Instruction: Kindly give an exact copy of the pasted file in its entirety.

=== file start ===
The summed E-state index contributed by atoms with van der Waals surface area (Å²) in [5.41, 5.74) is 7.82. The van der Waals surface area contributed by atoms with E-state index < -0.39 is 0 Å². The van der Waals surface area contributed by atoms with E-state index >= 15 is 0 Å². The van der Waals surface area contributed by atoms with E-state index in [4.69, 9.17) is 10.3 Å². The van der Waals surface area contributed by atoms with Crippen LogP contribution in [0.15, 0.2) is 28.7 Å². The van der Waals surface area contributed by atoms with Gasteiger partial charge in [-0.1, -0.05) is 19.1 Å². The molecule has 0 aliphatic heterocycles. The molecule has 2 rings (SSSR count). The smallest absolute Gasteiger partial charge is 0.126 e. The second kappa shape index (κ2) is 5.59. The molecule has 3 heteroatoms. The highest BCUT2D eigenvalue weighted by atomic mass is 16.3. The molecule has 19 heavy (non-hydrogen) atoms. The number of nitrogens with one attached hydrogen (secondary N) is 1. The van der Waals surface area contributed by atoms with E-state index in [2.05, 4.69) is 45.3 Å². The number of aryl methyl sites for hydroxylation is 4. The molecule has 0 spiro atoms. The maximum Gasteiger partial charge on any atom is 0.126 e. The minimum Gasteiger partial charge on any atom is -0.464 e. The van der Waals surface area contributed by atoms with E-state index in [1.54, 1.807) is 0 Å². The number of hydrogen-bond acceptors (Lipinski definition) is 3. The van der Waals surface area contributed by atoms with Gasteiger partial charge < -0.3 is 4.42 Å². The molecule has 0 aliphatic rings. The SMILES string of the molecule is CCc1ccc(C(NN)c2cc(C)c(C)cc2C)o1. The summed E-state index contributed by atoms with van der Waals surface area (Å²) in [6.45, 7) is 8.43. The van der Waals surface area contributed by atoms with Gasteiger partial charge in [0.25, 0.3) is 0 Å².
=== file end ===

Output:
The summed E-state index contributed by atoms with van der Waals surface area (Å²) in [5.41, 5.74) is 7.82. The van der Waals surface area contributed by atoms with E-state index < -0.39 is 0 Å². The van der Waals surface area contributed by atoms with E-state index >= 15 is 0 Å². The van der Waals surface area contributed by atoms with E-state index in [4.69, 9.17) is 10.3 Å². The van der Waals surface area contributed by atoms with Crippen LogP contribution in [0.15, 0.2) is 28.7 Å². The van der Waals surface area contributed by atoms with Gasteiger partial charge in [-0.1, -0.05) is 19.1 Å². The molecule has 0 aliphatic heterocycles. The molecule has 2 rings (SSSR count). The smallest absolute Gasteiger partial charge is 0.126 e. The second kappa shape index (κ2) is 5.59. The molecule has 3 heteroatoms. The highest BCUT2D eigenvalue weighted by atomic mass is 16.3. The molecule has 19 heavy (non-hydrogen) atoms. The number of nitrogens with one attached hydrogen (secondary N) is 1. The van der Waals surface area contributed by atoms with E-state index in [2.05, 4.69) is 45.3 Å². The number of aryl methyl sites for hydroxylation is 4. The molecule has 0 spiro atoms. The maximum Gasteiger partial charge on any atom is 0.126 e. The minimum Gasteiger partial charge on any atom is -0.464 e. The van der Waals surface area contributed by atoms with E-state index in [1.54, 1.807) is 0 Å². The number of hydrogen-bond acceptors (Lipinski definition) is 3. The van der Waals surface area contributed by atoms with Gasteiger partial charge < -0.3 is 4.42 Å². The molecule has 0 aliphatic rings. The SMILES string of the molecule is CCc1ccc(C(NN)c2cc(C)c(C)cc2C)o1. The summed E-state index contributed by atoms with van der Waals surface area (Å²) in [6.45, 7) is 8.43. The van der Waals surface area contributed by atoms with Gasteiger partial charge in [0.25, 0.3) is 0 Å².